How The Lottery Won’t Ruin My Life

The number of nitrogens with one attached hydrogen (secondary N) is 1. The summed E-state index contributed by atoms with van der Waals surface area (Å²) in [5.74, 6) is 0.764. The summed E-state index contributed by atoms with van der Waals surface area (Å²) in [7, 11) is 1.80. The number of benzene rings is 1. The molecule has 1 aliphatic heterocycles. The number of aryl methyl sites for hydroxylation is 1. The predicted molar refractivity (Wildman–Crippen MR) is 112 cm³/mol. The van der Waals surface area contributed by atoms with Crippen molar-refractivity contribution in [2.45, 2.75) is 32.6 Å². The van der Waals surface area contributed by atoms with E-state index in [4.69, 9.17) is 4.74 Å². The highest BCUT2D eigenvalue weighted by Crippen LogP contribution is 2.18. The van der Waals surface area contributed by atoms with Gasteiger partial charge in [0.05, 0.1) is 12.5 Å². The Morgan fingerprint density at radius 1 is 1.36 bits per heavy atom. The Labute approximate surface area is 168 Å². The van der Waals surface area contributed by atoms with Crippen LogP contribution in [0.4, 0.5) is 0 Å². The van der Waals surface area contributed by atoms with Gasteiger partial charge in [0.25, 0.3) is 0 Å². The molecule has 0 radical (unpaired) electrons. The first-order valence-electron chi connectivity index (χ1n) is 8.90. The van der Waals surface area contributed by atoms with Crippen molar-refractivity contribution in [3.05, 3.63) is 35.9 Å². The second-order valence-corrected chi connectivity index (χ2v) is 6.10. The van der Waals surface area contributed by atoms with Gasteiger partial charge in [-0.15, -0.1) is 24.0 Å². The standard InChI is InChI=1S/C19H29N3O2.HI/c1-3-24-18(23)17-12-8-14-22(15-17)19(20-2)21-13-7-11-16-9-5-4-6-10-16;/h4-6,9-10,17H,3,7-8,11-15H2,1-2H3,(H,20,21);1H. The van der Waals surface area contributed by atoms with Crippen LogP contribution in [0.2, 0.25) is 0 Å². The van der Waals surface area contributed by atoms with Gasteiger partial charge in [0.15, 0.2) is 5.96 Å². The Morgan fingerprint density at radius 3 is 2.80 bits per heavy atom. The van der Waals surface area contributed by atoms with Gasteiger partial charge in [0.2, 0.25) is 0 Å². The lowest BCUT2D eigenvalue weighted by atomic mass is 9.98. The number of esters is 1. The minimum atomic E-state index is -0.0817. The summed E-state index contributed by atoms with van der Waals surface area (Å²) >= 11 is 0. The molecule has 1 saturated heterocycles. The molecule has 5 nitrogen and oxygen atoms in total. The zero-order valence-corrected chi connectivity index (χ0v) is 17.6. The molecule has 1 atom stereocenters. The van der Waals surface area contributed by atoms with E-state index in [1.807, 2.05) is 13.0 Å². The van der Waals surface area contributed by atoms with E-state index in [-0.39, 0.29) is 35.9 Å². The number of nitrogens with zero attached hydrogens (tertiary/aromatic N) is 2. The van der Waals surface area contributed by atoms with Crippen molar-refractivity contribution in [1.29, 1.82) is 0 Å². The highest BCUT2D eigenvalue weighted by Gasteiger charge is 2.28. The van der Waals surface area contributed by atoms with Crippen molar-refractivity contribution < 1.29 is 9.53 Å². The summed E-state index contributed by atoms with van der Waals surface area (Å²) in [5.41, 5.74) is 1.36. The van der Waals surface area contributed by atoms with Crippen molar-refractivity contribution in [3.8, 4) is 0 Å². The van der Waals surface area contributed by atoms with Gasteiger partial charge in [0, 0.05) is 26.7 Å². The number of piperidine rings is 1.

Mar 11….our water heater broke.  Well, not so much broke as it is leaking.  This actually happened a few days ago.  Or at least that’s when Chris found the puddle in the basement.  Neither one of us complained about it.  He told me about the water on the floor, I went down and looked at it, he said he’d call a plumber, he did a little research online, and somewhere in there he put things in perspective when we were both having a long work day and he reminded me that by us working so hard it allows for things like broken water heaters or new backsplash to not become a financial burden.  Which got me thinking of a conversation I had with someone a couple weeks ago (and attempting to articulate how I’m relating this to my no complaining goal) where we were talking about relationships in general – be it a spouse, friend, family of any sorts, etc.  I was saying that one thing I’ve observed is that we know what to do for people when they fall on hard times, it’s when things are good that it’s a different story.  I’m guessing that if I did a study of people who have gone through some form of a difficult time (illness, lost their job, etc) that the majority would say they received some ongoing support from friends and family.  I hope I’m not living in a bubble with that statement but I’m guessing that I am and I’m ignoring that part for now (forgive that part of me, please).  I’m thankful that my only data point in my own life was when I had my gallbladder removed last year (yes I’m still talking about it – it was my first and only surgery, it’s still a dramatic moment in my life) and my mailbox was flooded with cards from friends….even friends of friends…there was a gift basket, a visit from a bestie and her son, emails, and flowers.  I pray others have had similar experiences during times like these (and I’m assuming they do in my next statement).  But if I were to ask the same people what kind of support they got during good times in their lives, I would expect that it would be less (I’m discounting “routine” or “assumed” things like graduations and weddings).  I’m sure there were the “congrats” in passing, there’s probably still cards in the mail, there’s lots of positive posts on social media, and there may even be a happy hour but the drop off happens at a quicker rate and then the inverse happens.  My theory is – we know how to support people when they’re down, we don’t know how to celebrate them when they’re up.  We know how to complain when things are bad.  I know how to tell 100 people that our water heater broke and that someone has to come out in the middle of the work day to fix it.  I know how to get them to join me in it and how to hear all the stories about water heaters that broke at their house.  I know that on some level they will enjoy that the odds are against us when it comes to hard water in Jefferson Township (even with a water softener).  What we don’t know how to do is support people when things are good.  Who cares that the cost didn’t break our bank?  Who cares that we save money for these types of things?  No one.  I can actually tell this just by google analytics when I see how many people click on my blog.  If I title the blog “Our water heater broke and it’s a month I’m not complaining” then people read it.  If I title it “Our water heater broke and we had the money to get it fixed” then people are like ‘yeah, and, so?  where’s the misery?’  Similarly with other life events – if a friend losses a loved one we kind of know what we’re supposed to do to support them.  Some of us say the wrong things, but the support and love is felt I hope.  If a friend gets a promotion or some extravagant material item, we love it, but we only love it up to the point that we personally feel threatened by it.  I can’t remember if that is my own original thought or one that I’ve rephrased after I’ve read another blog post a friend shared about competition/a misperception of a scarcity of opportunities for success (and if I wasn’t too lazy in this moment, I’d insert the link to that blog post, just take my word for it though…it was good).  Because if you think about it, we don’t hesitate to build up someone who is down, but man, we sure know how to bring down someone who is up don’t we?  We’re like “yay, congrats, you got that promotion”…….”now you’re going to have to work a lot”……”I hope you find a work-life balance”……”I didn’t even think you wanted that job”…..phase in comments you say behind their back.  Let’s use another example.  Again, if someone losses a loved one, we know what to do in a general sense.  If that same someone has a baby…we start with the “congrats,” a visit, a photo of you holding the baby….and then what do we do?  Do we keep building her up?  No way….we find fault in her choices as a mother.  She’s too overbearing, or makes weird choices for her and her kid, or she doesn’t have time for us anymore, and so on.  You get the gist.  So how does this tie into not complaining?  We are comfortable in a valley.  When we’re in a valley we can bring others there and there’s no competition anymore.  Everyone is complaining about something and no one really has to worry about winning.  If I’m complaining, you can complain, and in turn…we can relate to each other.  It’s that stupid cliche phrase “misery loves company.”  I always fight cliches, but my mom said somewhere along the line that cliches are cliches for a reason…..and that reason being that they’re true.  It’s similar to the phrase “when (insert event) happens, that’s when you learn who your real friends are.”  I have been blessed enough to have not had to face that many hard times that I would’ve inserted in that sentence, but I’d say that I’d switch it around and say that “when unexpected or overly great things happen, that’s when you learn who your real friends are.”  When great things have happened in my life – the friends I have that genuinely support and celebrate it with me longer than a fleeting moment – those are my real friends.  I want to be more like that.  For myself, in this weird month of not complaining and overanalyzing life and social behaviors, I am taking away a lesson to celebrate those who are up to the same degree or more that I’d commiserate with those who are down.  This all obviously ties back to the show “How the Lottery Ruined My Life.”  People know what to do when they’re broke….but who the heck prepared them for when they’re rich?